Airlines provide safety warnings and emergency procedures before the flight begins, Bryan Dunham regional wholesale senior manager at Capital Group told NAIFA’s Town Hall participants. They don’t wait for a crisis situation to give passengers vital information.
Advisors should do the same. It’s important early in the relationship to let investment clients know what to expect in case of financial setbacks or market downturns.
He suggested five key points to emphasize.
- First, acknowledge that investment markets have downturns. They occur frequently. Declines of 5% occur about three times a year on average, and declines of 20% or more occur about once every six years. Accepting declines is part of being an investor.
- Second, create the proper perspective. Let clients know that markets that have gone down have always come back to set new highs. People lose money because, 1.) They make emotional decisions and fear gives into panic (they sell during declines), and 2.) They put themselves in positions where they need to access money at inconvenient times (they lack planning and emergency resources).
- Third, timing the market doesn’t work. According to research, losses feel twice as bad as gains feel good. However, leaving the market in bad times often means missing the recovery.
- Fourth, be diversified. “If all of your portfolio is moving in the same direction, up or down, you don’t have a portfolio, you have a bet,” Dunham said.
- Fifth, emotions can cloud your judgment. Advisors will keep your portfolio remain focused on long-term goals.
For the second part of Dunham’s presentation, he presented a conversation framework that will help advisors communicate well with clients and prospects and deliver the early-relationship safety workings. The framework consists four chronological steps and provides a good flow to the conversation. The steps are:
- Acknowledge – You should be honest and consider all possibilities. In the case of a conversation with an investment client, you would acknowledge that markets do go down.
- Perspective – Put potential setbacks into a larger context. While markets do go down, they inevitably come back, sometimes unexpectedly.
- Confidence – Have faith in the evidence that backs your position. For your investment clients, you can point to the history showing that over the long-term markets improve.
- Opportunity – Understand that everything negative also presents opportunities. For an investment client, you might ask: Where is the right time to buy?
The framework works for other types of conversations, too, not just those with investment clients. It can help you communicate effectively with prospects, colleagues, friends, and family.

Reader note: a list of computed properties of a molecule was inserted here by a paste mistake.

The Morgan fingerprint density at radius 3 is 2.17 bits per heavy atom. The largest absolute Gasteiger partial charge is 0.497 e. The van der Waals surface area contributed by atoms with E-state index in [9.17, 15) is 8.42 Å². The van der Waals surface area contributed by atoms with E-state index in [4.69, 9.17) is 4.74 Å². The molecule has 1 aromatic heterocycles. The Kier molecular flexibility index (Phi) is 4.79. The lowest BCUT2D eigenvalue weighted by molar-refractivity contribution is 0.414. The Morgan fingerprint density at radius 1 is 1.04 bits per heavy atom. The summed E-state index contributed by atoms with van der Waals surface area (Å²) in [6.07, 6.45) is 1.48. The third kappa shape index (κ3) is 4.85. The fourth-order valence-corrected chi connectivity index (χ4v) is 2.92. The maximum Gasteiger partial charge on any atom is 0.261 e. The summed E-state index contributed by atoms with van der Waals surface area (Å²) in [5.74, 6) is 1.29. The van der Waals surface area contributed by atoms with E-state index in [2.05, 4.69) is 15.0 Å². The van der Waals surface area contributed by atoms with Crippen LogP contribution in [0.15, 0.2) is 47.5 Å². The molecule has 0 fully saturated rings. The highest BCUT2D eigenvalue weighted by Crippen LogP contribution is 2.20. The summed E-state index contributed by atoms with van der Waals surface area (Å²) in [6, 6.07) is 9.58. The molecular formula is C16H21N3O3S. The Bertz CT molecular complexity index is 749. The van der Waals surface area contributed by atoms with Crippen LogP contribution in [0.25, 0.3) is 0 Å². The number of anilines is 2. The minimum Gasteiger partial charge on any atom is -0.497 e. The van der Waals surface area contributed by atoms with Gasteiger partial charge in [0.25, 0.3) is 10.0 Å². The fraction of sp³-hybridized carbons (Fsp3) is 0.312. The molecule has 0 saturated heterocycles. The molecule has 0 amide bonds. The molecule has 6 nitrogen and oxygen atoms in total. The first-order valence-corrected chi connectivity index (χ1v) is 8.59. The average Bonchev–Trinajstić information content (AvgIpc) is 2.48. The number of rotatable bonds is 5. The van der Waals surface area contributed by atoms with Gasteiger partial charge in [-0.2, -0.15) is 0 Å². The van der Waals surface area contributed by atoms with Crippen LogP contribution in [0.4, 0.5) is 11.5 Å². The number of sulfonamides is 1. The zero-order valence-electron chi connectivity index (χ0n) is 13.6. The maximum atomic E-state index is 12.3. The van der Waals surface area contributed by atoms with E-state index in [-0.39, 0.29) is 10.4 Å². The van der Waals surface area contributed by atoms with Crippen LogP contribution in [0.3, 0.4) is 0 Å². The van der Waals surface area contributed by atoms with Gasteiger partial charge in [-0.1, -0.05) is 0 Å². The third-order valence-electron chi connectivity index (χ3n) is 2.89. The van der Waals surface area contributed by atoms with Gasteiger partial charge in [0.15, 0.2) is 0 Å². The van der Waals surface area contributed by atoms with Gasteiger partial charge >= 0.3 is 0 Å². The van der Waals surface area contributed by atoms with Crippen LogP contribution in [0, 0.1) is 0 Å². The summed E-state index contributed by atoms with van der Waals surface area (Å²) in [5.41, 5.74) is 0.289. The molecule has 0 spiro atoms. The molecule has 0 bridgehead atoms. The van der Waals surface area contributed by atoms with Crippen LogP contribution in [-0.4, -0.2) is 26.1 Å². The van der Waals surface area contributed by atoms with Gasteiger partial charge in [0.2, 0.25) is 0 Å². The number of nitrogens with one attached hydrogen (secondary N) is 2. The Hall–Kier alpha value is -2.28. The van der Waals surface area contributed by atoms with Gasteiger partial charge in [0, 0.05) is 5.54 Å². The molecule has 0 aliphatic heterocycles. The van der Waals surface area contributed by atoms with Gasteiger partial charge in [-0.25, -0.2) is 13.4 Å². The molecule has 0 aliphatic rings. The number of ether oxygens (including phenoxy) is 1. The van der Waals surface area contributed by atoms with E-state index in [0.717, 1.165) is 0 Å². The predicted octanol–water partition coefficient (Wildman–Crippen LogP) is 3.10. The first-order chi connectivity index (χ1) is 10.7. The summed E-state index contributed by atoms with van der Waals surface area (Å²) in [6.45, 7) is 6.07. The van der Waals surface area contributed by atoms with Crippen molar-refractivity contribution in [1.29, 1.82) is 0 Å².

Following a communications framework is just one way to improve presentations to clients and prospects. Understanding interpersonal communications is also important.
It is important in effective communication to build trust, and building trust is vital to forming relationships. Research has found that visual communication (hand movements, body language, appearance, and collateral materials) accounts for 55% of interpersonal communication. Vocal communication (the pitch and quality of your voice and the pace) accounts for 38%. The verbal component (the words themselves) accounts for only 7%. Over the phone, where there is no visual component, the numbers shift to 84% vocal and 16% verbal.
All three components are important – you obviously can’t be effective delivering an incoherent message – but most people spend a lot of time considering their words and not how they are going to deliver them.
“Most of your message is being delivered outside of the words themselves,” Dunham said. “When all three are aligned, that’s when trust is built.”
Dunham also offered a brief assessment of the current market outlook in the face of COVID-19.
The speed and magnitude of this decline and the global scale is unprecedented, he said, and that makes it harder to evaluate in the context of history. “However, it does not mean there are not opportunities to find,” he said. “Volatility works both ways, it is the downs and the ups of the market.”
“The great nemesis of the market is uncertainty,” he said. “There is a level of normalcy returning that did not exist two months ago.”
The market reflects the people who are invested, and when people are feeling more certain the market becomes more stable.
Ultimately, the path of the recovery will follow the path of the virus, itself. As infection rates go down, testing increases, and a vaccine is developed, the recovery will be guided by those events.
There are opportunities to invest in high-quality companies providing products and services that have been highlighted by the COVID-19 outbreak. People have increased their reliance on companies like Netflix, Amazon, Facebook, and those providing cloud computing and video meetings.
These products and services are likely to stay in high demand, Dunham said, because some of the changes to the ways we do business, socialize, and entertain ourselves are likely to persist even after the pandemic has faded.